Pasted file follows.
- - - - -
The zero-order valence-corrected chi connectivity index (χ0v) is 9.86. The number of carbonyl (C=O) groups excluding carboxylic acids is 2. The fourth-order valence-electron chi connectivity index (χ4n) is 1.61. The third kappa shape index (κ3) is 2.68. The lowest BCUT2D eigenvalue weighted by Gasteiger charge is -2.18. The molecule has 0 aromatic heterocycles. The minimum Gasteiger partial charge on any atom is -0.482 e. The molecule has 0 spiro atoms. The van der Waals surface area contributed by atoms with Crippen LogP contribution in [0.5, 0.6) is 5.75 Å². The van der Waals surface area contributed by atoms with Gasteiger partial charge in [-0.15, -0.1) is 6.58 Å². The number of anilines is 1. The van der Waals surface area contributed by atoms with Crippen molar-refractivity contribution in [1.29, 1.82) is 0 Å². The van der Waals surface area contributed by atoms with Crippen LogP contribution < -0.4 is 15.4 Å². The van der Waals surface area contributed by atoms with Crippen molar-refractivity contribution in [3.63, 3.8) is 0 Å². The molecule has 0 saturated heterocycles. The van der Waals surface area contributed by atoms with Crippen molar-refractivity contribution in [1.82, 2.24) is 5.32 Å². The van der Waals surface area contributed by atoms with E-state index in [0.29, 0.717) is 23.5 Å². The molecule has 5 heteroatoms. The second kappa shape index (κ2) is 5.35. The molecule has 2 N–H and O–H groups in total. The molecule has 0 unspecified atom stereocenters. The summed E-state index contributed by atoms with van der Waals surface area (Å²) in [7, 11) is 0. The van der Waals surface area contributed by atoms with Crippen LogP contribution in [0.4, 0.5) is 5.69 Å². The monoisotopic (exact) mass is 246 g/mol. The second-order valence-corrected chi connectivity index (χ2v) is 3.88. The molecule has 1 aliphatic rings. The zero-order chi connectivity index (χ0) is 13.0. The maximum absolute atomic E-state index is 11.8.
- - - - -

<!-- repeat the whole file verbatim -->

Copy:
The zero-order valence-corrected chi connectivity index (χ0v) is 9.86. The number of carbonyl (C=O) groups excluding carboxylic acids is 2. The fourth-order valence-electron chi connectivity index (χ4n) is 1.61. The third kappa shape index (κ3) is 2.68. The lowest BCUT2D eigenvalue weighted by Gasteiger charge is -2.18. The molecule has 0 aromatic heterocycles. The minimum Gasteiger partial charge on any atom is -0.482 e. The molecule has 0 spiro atoms. The van der Waals surface area contributed by atoms with Crippen LogP contribution in [0.5, 0.6) is 5.75 Å². The van der Waals surface area contributed by atoms with Gasteiger partial charge in [-0.15, -0.1) is 6.58 Å². The number of anilines is 1. The van der Waals surface area contributed by atoms with Crippen molar-refractivity contribution in [1.29, 1.82) is 0 Å². The van der Waals surface area contributed by atoms with Crippen LogP contribution < -0.4 is 15.4 Å². The van der Waals surface area contributed by atoms with Crippen molar-refractivity contribution in [3.63, 3.8) is 0 Å². The molecule has 0 saturated heterocycles. The van der Waals surface area contributed by atoms with Crippen molar-refractivity contribution in [1.82, 2.24) is 5.32 Å². The van der Waals surface area contributed by atoms with E-state index in [0.29, 0.717) is 23.5 Å². The molecule has 5 heteroatoms. The second kappa shape index (κ2) is 5.35. The molecule has 2 N–H and O–H groups in total. The molecule has 0 unspecified atom stereocenters. The summed E-state index contributed by atoms with van der Waals surface area (Å²) in [7, 11) is 0. The van der Waals surface area contributed by atoms with Crippen LogP contribution in [0.4, 0.5) is 5.69 Å². The monoisotopic (exact) mass is 246 g/mol. The second-order valence-corrected chi connectivity index (χ2v) is 3.88. The molecule has 1 aliphatic rings. The zero-order chi connectivity index (χ0) is 13.0. The maximum absolute atomic E-state index is 11.8.